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Opinion: Focus shifts to Kent County Council’s financial struggles after Birmingham authority declares bankruptcy

Last year, Kent County Council leader Roger Gough and the leader of Hampshire County Council sent a joint letter to the Prime Minister warning that their financial prospects were decidedly grim.

It could not have been a starker or more direct warning, leaving anyone who read it in little doubt that their respective budgets were on course for a nasty crash.

Paul Francis gives his view on the latest in politics
Paul Francis gives his view on the latest in politics

Of particular note was a passage in the letter that said if the councils did not get more money for essential services, they would have to issue what is known as a Section 114 notice.

It sounds bureaucratic and in a sense it is but it has until the last year or so not been common for councils to be quite as blunt and direct.

A Section 114 notice is so feared by council leaders that in town halls and offices, uttering the words has become a bit like risking fearful consequences when actors forget to refer not to Macbeth but to “the Scottish play”.

But the two leaders decided not to pussy-foot around the issue and instead warned there would come a time that unless something changed, they would both be forced to declare bankruptcy.

Kent County Council (KCC) has previously issued warnings about its financial state
Kent County Council (KCC) has previously issued warnings about its financial state

In a graphic passage, the letter warned they were sleepwalking to disaster, saying: “We believe that our common experience demonstrates that this is not an issue that can be resolved by one-off handouts that will keep the sector limping along; that offers only a recurring cycle of service cuts, and even that looks impossible to deliver beyond the shortest of horizons. Fundamental changes to the funding or expectations - or both – of local government are needed.”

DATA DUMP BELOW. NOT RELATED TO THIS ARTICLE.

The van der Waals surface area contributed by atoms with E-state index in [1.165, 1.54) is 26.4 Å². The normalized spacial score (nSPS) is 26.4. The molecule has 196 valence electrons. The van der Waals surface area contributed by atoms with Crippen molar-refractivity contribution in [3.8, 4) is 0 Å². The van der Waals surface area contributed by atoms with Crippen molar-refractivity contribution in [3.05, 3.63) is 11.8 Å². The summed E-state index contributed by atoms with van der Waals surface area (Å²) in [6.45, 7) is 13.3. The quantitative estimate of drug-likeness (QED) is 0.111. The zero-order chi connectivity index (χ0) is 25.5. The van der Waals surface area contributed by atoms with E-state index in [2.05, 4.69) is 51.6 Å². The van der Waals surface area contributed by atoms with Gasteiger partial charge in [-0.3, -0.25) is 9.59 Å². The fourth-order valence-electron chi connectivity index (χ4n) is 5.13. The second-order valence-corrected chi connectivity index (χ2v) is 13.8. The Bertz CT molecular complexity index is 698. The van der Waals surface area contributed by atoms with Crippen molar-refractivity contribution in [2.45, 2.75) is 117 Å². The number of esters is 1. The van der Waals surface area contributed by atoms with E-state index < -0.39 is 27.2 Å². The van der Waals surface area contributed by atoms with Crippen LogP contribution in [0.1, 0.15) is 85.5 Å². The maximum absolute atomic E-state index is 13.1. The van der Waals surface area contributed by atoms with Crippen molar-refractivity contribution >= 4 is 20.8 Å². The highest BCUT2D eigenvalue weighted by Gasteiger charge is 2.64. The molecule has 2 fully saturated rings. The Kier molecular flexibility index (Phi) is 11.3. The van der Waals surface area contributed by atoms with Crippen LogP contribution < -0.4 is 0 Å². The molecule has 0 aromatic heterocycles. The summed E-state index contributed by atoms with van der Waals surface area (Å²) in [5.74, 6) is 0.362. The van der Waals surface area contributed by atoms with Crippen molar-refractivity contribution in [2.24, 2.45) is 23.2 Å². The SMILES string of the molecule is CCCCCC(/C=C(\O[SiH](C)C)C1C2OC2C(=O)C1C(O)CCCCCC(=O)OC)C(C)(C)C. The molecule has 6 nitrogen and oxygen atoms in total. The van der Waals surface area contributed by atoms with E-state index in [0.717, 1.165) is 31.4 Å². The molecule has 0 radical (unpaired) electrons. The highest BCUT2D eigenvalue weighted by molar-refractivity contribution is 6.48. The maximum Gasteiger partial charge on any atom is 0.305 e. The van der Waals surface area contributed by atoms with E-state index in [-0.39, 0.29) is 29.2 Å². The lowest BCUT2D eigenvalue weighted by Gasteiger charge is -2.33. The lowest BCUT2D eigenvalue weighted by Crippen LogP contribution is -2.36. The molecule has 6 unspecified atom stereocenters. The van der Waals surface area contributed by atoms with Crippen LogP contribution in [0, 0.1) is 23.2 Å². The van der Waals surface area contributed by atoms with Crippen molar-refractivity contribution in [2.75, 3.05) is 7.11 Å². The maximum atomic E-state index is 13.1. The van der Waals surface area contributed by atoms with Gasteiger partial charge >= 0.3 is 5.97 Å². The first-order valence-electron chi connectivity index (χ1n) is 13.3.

Yes, that’s right: Conservative council leaders were on the offensive against their own party in government.

But following these dark and sombre threats, there was a period of rather more calm - at least in public.

Councils are struggling to balance the books
Councils are struggling to balance the books

When Birmingham City Council announced it was declaring bankruptcy last week, it was inevitable that the focus would switch to Kent County Council.

The two authorities are the biggest in the country by both population and geography, so it should not have come as a surprise. You can’t pick and choose the moment to go on the offensive, especially on an issue like funding or lack of funding.

KCC should be shouting from the rooftops about their plight but they have gone back into their shell, possibly awaiting what the Autumn budget may bring.

Any optimism on that front may well be misplaced.

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